“There’s just something I have to do.” Frustration builds in his voice. The lines deepen across his face, and his shoulders hold more tension than I’ve ever seen. “I wish I didn’t, but it is what it is.”
“That’s not an answer!” I say in frustration.
“It’s the only one you’re getting.” He stalks past me and reaches for the jacket draped over his desk chair. “I’ve gotta go. You need to leave.”
As he grabs the jacket, it catches on the armrest and a thick white envelope about the size of a brick tumbles out of one of the pockets. From the envelope, several bound straps of twenty-dollar bills splay on the floor.
We both stare in silence at the money until Conor swipes it up off the floor and starts shoving it back in the envelope.
“What are you doing with all that money?” I ask warily.
“It’s not important,” he mutters, shoving the envelope into his jacket pocket. “I have to go.”
“No.” I shove the door closed and plaster myself against it. “No one walks around with that kind of money unless they’re up to no good. I’m not letting you walk out this door until you tell me what’s wrong. If you’re in some kind of trouble, let me help you.”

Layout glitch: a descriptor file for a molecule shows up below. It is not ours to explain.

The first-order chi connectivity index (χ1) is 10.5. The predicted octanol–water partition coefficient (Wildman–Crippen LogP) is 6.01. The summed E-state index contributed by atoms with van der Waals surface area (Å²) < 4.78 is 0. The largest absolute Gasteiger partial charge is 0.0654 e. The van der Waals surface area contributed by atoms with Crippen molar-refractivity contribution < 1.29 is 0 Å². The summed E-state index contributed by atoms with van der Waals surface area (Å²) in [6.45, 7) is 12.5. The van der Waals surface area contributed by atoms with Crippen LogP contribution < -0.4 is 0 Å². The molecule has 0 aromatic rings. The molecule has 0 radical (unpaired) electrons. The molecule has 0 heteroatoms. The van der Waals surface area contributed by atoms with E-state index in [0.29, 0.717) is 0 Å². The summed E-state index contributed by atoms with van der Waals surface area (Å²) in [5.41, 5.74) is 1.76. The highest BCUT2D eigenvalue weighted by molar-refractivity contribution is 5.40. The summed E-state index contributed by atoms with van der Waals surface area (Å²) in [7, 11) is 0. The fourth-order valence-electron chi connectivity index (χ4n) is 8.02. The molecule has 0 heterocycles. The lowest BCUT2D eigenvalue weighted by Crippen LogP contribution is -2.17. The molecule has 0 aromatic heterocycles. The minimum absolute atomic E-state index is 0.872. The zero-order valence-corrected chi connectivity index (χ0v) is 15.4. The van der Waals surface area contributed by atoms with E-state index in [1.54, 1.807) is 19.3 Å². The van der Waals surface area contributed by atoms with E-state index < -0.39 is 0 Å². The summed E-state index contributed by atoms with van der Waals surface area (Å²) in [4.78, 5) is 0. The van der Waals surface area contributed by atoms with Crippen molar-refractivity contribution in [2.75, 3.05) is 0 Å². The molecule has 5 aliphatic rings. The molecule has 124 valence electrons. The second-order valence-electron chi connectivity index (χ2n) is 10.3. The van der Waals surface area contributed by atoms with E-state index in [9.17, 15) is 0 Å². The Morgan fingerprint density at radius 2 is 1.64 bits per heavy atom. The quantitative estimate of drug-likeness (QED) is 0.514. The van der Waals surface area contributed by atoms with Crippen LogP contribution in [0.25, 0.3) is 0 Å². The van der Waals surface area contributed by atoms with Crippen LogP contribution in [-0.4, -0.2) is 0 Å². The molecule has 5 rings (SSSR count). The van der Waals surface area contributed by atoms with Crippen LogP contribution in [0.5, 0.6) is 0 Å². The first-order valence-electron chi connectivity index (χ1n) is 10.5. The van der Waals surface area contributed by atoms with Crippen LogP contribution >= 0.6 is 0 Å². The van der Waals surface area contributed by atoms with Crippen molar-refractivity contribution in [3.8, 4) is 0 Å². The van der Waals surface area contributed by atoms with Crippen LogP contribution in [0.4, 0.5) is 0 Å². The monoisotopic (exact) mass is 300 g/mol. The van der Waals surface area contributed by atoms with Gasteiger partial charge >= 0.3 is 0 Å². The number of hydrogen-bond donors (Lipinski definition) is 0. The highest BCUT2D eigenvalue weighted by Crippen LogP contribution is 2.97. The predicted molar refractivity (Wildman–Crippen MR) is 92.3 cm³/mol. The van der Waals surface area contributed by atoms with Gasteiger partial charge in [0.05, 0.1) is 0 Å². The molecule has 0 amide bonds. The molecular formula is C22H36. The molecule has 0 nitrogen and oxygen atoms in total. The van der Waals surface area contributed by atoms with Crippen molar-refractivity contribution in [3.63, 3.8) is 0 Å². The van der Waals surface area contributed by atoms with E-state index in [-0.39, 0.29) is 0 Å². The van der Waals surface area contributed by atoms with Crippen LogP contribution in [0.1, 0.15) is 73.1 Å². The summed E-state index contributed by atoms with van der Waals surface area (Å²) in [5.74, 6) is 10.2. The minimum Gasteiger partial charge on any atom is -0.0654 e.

“You don’t understand,” he says. “Please, just get out of my way.”
“I can’t. Not until you tell me the truth.”
“Fuck,” he grits out, yanking at his hair. “Just let me go. I don’t want you involved, T. Why are you making this so difficult?”
His mask has finally failed. Gone is the aloof, indifferent face he’s held in place all week while he’s done his best to hide the anguish inside. Now all I see is pain, desperation. This thing has been eating him up and he looks exhausted.
“Don’t you get it?” I say. “I care about you. What other reason is there?”
Conor deflates. He collapses on the edge of his bed and drops his head in his hands. He’s quiet for so long I think he’s given up.
But then he finally speaks.
“Last May, back home in California, Kai comes to me one day—I hadn’t seen him in weeks—and says he needs money. Like a lot of money. He got in bad with a drug dealer and had to pay him back or the guy would fuck him up. I told him I don’t have that kind of cash. So he says, you know, ask Max for money.” Conor raises his eyes, as if checking to see whether I remember what he’s told me about his relationship with his stepfather.
I nod slowly.